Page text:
The spectacled caiman takes its name from the bony ridge near its eyes that resembles a pair of glasses. The caiman, Costa Rica’s only member of the alligator family, differs from its crocodile-family cousins in that it lacks a lingual salt gland, which regulates the internal salt balance in crocodiles and limits the spectacled caiman to freshwater habitats. Also, unlike crocodiles, when a caiman’s mouth is closed, no large fangs from the lower jaw are visible.
The spectacled caiman is relatively small compared to crocodiles, growing only to about 6 to 8 feet in length. Adult caimans feed on fish, amphibians and waterfowl, while juveniles eat insects and snails. Juvenile caimans frequently fall prey to egrets and herons, and caiman eggs are a favorite delicacy of raccoons.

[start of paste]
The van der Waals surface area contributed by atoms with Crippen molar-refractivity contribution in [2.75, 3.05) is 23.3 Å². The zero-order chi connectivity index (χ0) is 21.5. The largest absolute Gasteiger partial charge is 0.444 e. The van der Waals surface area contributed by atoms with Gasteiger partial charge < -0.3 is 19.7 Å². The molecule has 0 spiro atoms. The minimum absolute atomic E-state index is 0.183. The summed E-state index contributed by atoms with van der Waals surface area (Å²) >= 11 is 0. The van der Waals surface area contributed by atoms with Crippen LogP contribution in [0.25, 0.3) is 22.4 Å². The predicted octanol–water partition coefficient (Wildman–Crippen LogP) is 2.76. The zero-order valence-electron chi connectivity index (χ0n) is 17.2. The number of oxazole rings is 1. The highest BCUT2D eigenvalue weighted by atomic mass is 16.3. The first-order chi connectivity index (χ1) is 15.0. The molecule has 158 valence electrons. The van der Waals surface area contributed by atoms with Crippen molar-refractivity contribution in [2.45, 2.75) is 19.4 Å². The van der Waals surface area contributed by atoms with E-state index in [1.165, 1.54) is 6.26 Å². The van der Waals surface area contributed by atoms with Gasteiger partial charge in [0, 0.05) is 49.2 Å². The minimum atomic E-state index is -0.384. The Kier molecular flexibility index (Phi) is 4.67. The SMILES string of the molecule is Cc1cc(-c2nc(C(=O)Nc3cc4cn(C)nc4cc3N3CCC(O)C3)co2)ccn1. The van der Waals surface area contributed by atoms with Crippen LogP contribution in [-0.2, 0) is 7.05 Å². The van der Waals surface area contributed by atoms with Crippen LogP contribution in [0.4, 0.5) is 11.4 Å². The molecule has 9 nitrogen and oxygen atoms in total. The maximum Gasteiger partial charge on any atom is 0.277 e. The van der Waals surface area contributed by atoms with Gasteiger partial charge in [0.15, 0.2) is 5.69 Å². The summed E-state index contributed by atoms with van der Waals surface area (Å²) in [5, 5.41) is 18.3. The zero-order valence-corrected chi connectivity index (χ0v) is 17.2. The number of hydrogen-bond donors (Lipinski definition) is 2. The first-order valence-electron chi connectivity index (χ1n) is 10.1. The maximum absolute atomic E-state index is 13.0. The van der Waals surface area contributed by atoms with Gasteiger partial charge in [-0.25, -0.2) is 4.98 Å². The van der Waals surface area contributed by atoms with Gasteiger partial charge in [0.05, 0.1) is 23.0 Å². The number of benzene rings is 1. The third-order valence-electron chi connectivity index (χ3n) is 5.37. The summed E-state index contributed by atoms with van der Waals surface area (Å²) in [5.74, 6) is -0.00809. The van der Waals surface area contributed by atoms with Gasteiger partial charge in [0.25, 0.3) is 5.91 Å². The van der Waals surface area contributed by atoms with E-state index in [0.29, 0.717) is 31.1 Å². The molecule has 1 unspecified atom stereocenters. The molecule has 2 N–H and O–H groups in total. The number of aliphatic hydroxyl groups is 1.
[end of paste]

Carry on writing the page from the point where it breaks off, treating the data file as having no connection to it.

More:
Humans are the main predator of adult caimans. Until the 1980s, adult caimans were hunted for their skins. But populations have bounced back in many areas of the country with increased protection. Indeed, caimans are frequently observed in the rivers and marshes of many NatureAir destinations, in particular in Tortuguero.